Scientists created a simple test, based on stool analysis, to identify liver cirrhosis patients by the abundance of only 7 bacterial species. This diagnostic tool is quite promising since it's non-invasive highly accurate (over 90%). Moreover, results show a correlation between the proportion of the gut invaders and the severity of the disease. S. Dusko Ehrlich says: "It could be possible to not only diagnose liver cirrhosis but also determine the stage of its advancement."

Similar microbiota in Chinese and Europeans

As the study was based on a Chinese cohort, scientists also sought to test whether Chinese intestinal microbiota were similar to Europeans'. Thanks to bacterial gene catalogs, they confirmed that healthy Chinese and Europeans harbor microbiota that were largely similar, albeit not identical. Further analyses are needed to confirm that alterations are also similar in liver cirrhosis patients from both populations.

Future studies will be needed to understand the role of the bacteria invading the gut of patients in liver cirrhosis. Preliminary observations indicate that certain bacteria overproduce molecules that are implicated in hepatic encephalopathy, a common complication of liver cirrhosis. A therapeutic strategy would be to inhibit these bacteria; another could target the malfunction of the bile in order to prevent the migration from the mouth to the gut.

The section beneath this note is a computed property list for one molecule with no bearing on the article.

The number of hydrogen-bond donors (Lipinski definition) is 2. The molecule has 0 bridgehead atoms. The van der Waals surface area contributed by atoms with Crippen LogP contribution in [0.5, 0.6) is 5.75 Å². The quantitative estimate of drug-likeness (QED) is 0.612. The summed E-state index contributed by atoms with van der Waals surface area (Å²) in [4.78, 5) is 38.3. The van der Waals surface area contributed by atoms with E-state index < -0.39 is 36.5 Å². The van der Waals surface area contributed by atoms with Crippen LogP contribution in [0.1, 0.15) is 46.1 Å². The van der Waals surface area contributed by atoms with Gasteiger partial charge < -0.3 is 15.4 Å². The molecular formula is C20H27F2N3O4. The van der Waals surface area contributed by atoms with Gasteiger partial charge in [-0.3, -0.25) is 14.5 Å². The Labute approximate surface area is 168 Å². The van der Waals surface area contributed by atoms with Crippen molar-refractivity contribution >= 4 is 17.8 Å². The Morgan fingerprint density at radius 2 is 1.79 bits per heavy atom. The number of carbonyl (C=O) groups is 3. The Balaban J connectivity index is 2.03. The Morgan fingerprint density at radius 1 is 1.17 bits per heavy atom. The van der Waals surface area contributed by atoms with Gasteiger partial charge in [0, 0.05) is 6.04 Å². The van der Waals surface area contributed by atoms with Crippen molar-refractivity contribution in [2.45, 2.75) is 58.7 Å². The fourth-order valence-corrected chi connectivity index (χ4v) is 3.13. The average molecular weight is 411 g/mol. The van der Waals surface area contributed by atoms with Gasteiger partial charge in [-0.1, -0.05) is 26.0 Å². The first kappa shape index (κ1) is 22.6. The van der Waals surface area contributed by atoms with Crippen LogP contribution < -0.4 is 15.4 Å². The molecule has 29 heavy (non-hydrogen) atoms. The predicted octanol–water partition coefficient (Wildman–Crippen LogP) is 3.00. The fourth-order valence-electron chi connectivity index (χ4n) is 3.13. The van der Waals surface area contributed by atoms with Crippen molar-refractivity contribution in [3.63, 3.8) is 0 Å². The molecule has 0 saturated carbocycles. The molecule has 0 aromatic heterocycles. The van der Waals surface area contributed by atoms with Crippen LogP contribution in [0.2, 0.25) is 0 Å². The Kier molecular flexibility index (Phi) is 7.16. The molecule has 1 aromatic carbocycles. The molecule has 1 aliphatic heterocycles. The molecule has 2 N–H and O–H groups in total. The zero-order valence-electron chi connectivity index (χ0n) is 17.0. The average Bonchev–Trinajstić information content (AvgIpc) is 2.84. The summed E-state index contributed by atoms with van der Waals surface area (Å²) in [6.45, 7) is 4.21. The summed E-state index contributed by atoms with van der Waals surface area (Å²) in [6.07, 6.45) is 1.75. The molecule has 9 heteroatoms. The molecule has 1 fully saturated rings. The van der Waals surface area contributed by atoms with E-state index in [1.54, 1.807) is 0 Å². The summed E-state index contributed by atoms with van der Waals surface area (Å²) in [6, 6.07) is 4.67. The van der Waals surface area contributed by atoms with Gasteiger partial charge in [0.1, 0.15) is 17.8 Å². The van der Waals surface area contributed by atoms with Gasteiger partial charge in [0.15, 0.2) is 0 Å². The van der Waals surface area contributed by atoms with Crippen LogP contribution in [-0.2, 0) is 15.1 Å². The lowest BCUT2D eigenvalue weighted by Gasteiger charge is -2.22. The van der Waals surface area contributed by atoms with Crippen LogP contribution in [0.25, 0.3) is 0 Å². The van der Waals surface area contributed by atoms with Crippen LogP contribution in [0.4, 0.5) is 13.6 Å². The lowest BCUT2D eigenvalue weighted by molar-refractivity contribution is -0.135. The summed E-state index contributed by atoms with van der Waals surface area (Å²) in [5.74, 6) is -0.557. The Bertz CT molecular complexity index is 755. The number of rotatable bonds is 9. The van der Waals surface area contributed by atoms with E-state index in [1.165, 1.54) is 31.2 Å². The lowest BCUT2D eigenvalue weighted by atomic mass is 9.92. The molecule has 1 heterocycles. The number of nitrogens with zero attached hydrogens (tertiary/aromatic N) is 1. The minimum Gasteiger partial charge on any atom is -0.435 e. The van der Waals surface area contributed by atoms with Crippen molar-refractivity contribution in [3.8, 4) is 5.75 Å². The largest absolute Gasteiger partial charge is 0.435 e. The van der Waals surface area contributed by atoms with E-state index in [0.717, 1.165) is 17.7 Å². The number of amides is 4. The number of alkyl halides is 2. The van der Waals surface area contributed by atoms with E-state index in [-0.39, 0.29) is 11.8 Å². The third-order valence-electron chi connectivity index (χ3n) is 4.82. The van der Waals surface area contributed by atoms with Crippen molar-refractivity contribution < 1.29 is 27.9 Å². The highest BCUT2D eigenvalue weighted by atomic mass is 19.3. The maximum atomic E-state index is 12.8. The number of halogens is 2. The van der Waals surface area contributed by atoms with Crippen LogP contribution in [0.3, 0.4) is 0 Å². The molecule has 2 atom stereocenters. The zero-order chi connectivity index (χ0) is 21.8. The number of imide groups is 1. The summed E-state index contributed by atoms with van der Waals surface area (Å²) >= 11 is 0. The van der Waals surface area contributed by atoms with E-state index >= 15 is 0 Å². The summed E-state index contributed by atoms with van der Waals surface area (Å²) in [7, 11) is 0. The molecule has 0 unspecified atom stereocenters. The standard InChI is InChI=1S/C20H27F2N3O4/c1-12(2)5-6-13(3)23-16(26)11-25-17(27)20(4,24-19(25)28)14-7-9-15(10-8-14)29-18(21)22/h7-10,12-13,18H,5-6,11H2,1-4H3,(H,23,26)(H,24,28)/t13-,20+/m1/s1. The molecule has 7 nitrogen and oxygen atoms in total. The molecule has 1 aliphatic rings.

The novel findings on gut bacteria changes in liver cirrhosis could provide useful leads for other chronic diseases. Oral bacteria have already been observed to be more abundant in patients with colorectal cancer or with Crohn's disease than in healthy individuals. Controlling and fighting this invasion of the gut from the mouth could prove helpful in treating these serious diseases.


Story Source:

The above story is based on materials provided by INRA-France. Note: Materials may be edited for content and length.


Journal Reference:

  1. Nan Qin, Fengling Yang, Ang Li, Edi Prifti, Yanfei Chen, Li Shao, Jing Guo, Emmanuelle Le Chatelier, Jian Yao, Lingjiao Wu, Jiawei Zhou, Shujun Ni, Lin Liu, Nicolas Pons, Jean Michel Batto, Sean P. Kennedy, Pierre Leonard, Chunhui Yuan, Wenchao Ding, Yuanting Chen, Xinjun Hu, Beiwen Zheng, Guirong Qian, Wei Xu, S. Dusko Ehrlich, Shusen Zheng, Lanjuan Li. Alterations of the human gut microbiome in liver cirrhosis. Nature, 2014; DOI: 10.1038/nature13568

Cite This Page:

INRA-France. "Mouth bacteria invade gut in liver cirrhosis patients." ScienceDaily. ScienceDaily, 24 July 2014. <www.sciencedaily.com/releases/2014/07/140724093708.htm>.
INRA-France. (2014, July 24). Mouth bacteria invade gut in liver cirrhosis patients. ScienceDaily. Retrieved January 26, 2015 from www.sciencedaily.com/releases/2014/07/140724093708.htm